As I was pondering the lack of women in F1 and trying to blame everyone for being too macho or some such, I realized that perhaps I was not the right person to cast the first stone as I am partly to blame for the problem. A few years ago I married the Ligier PR lady and, being a smart girl, she immediately gave up the sport and made me do all the work...

I learned from her that Formula 1 is not an easy world for girls. It is a macho sport in which women were there to look pretty, to make sandwiches or, in the old days before computer timing, to use stopwatches. Even if you were a highly-flying graduate there is no guarantee that you will be taken seriously. F1 is not a very enlightened business.

The traditional female stronghold these days is public relations and there are more and more girls to be seen in team gear running around the paddock. There are also a lot of absolutely invaluable ladies hidden away in team factories who organize everything and get very little credit for it.

The F1 engineers are pragmatic men and so they tend to be more enlightened than the team bosses. If a girl does a job better than a man she will be employed and with all the number-crunching and computer stuff these days there are quite a few boffins in frocks lurking in factories. Over the years we have seen women fuel technicians, fluid dynamics experts and tire engineers. There are female journalists and photographers. But when it comes to down to women drivers, we simply have not seen any for years and I'd love to know why...

Somewhere in the mists of time, a few weeks or months ago, I read a study about women in motor sport which concluded that there was absolutely no physical reason why a woman cannot be just as successful a racing driver as a man. The report also concluded that the lack of topline women racers was doubly strange in that women have a huge advantage in the junior formula because of their sex. There is a novelty value in a woman racing driver which attracts attention in a world where attention is very hard to find. It is a lot easier for women drivers to find sponsorship.

Over the years I have reported on quite a few women racers and some of them were just as good as men who made it F1 and yet none of the ladies ever qualified for a Grand Prix. You have to go back 22 years to find the last woman driver to qualify for a Grand Prix - Lella Lombardi and it was 15 years before Lella that Maria-Teresa de Filippis races. Divina Galica, Desire Wilson and Giovanna Amati all tried to qualify but failed to make the grid. We have not seen a girl try to qualify for a race since Amati drove a Brabham at the start of 1992. When she left the team she was replaced by Damon Hill and he didn't do much better than she had done at the time...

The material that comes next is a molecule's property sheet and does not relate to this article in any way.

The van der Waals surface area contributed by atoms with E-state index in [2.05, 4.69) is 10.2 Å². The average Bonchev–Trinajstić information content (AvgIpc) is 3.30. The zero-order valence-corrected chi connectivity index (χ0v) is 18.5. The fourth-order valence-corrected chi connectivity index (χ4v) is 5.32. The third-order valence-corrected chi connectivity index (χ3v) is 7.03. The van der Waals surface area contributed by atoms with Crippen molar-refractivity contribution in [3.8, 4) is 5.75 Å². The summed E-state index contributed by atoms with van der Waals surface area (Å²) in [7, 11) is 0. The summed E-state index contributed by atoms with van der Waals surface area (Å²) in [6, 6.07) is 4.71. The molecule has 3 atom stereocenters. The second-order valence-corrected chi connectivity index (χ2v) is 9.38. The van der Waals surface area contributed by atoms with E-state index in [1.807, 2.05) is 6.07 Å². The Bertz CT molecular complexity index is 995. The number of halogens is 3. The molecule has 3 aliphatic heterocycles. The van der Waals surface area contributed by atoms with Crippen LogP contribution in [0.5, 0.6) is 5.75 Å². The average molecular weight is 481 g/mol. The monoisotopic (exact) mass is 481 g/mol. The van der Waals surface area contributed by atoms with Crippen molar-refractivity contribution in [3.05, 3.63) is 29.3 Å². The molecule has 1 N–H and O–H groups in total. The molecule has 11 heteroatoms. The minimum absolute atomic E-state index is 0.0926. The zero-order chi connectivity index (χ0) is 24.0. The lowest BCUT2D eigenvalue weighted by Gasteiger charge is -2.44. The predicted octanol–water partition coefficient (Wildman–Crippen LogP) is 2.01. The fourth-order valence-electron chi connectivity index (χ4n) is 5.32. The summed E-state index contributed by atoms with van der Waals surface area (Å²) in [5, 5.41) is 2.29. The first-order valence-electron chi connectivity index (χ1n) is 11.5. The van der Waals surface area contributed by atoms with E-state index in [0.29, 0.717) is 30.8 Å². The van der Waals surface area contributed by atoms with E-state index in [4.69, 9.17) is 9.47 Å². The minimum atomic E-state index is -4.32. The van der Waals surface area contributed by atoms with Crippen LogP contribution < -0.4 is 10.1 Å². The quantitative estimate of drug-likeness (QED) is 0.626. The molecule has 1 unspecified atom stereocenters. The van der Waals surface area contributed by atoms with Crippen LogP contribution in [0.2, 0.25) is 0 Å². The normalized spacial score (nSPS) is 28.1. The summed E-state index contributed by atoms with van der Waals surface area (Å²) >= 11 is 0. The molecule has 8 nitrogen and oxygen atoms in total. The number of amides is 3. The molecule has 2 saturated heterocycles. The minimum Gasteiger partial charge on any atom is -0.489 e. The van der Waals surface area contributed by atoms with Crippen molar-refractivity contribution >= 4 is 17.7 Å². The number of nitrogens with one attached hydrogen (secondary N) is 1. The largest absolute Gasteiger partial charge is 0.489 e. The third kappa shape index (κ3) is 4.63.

Damon is not the only one. When I was reporting in Formula 3 in the early 1980s there was a French racer called Cathy Muller and I remember her being as fast as Gerhard Berger at the time. When Mika Hakkinen was racing for the Finnish national karting team in 1983 one of his team-mates was his girlfriend and he had to work hard to beat her.

Perhaps it is that women racers arrive in the spotlight too soon in their careers which can do much more harm than it does good. All young racing drivers make mistakes but most errors are quickly forgotten in the midfield of unimportant Formula Ford races. A woman driver having an accident will always be a big story and that can affect the way in which the drivers are judged. When I was a touring car reporter this happened to an Austria called Mercedes Stermitz who drove for the BMW Ladies team. Every time she crashed we wrote the headline "Mercedes bends BMW" which resulted in her being tagged a bit of crasher, which was probably not fair.

It seems to me that all that is really needed to solve the problem is a sponsor with a long-term plan and a good driver coach to help guide the girls through their early careers. McLaren, Elf, Stewart and other organizations have been carefully nurturing talent in recent years but none of them have taken on a woman driver. It is shame because F1 would be a great deal better off from a promotional point of view if we could boast a competitive woman racer...

Perhaps then Hungary would not be the only place in the world where women viewers outnumber the men...